By Jon Hilkevitch
12:46 PM CDT, March 14, 2012
The CTA today ended its 15-year-old ban on accepting advertising for alcoholic beverages in a move projected to generate an extra $3.2 million to the transit agency on its existing ad contract.
The CTA board approved an ordinance amending the agency's advertising guidelines. It will allow advertising for beer, wine and liquor on CTA rail cars and at certain rail stations that are not near schools and other locations, officials said.
The ban on booze ads on CTA buses will continue, officials said.
"We are doing this in a very responsible way," CTA President Forrest Claypool said.
He noted the CTA started 2012 with a $277 million budget deficit, and service cuts and fare increases are still a possibility this summer if negotiations with CTA unions over proposed work rule changes do not lead to up to $80 million in savings.
"We need every single dollar we can get to meet the needs" of the agency and its customers, Claypool said, referring to dropping the ban on alcohol ads that has been in place since 1997.
In another change, political ads and public service announcements by non-profit groups and government agencies will be required to disclose who is sponsoring or paying for the ads, to make it clear CTA is not endorsing any political candidate or viewpoint, officials said.
Language was also added to the CTA ordinance to make it clear the transit agency prohibits ads promoting infidelity, escort services and sexually oriented products or businesses, officials said.
The alcohol ads will be restricted mainly to the downtown area, officials said.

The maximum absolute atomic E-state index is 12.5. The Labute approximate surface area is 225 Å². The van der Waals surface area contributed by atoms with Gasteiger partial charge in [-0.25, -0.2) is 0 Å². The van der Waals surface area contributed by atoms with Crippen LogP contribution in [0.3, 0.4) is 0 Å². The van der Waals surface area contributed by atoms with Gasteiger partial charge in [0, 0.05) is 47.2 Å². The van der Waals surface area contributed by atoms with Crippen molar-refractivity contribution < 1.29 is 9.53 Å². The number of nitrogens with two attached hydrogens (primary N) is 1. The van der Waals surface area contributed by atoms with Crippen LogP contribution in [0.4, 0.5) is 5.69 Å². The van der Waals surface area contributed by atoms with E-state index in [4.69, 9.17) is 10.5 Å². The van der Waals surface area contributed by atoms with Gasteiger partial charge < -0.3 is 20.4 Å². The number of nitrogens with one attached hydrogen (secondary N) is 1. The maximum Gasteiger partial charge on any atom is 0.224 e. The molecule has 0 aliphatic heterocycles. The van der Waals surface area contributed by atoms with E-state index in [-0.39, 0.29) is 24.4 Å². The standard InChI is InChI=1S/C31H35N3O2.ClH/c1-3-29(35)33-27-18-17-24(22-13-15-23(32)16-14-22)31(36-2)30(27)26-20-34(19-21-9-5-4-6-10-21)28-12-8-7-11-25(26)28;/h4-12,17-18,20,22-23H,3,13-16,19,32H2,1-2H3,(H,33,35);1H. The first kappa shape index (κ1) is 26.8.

CTA bus shelters operated by JC Decaux under a separate contract with the city of Chicago have carried alcohol ads for years and are not affected by the CTA ordinance.
Titan Worldwide is the CTA's advertising broker. New advertising revenue for the CTA based on introducing alcohol ads is guaranteed at $3.2 million on the remainder of the current three-year contract, officials said.
Titan's total minimum annual guarantee for all advertisements is $57.5 million.
Alcohol ads will not be allowed in rail stations where reduced-fare student riders exceed 7.5 percent of the total ridership, the ordinance said.
The boundaries where alcohol ads will be permitted are Montrose Avenue on the north, Roosevelt Road on the south, Ashland Avenue on the west and Lake Michigan on the east, plus the Sox/35th Red Line station and the 35th/Bronzeville/IIT station on the Green Line, the CTA said.
Alcohol ads on the exteriors of CTA trains will also be limited to 15 pairs of cars, officials said.
The ads will be required to contain a statement on the legal drinking age in Illinois and warnings about the potential dangers of alcohol consumption.
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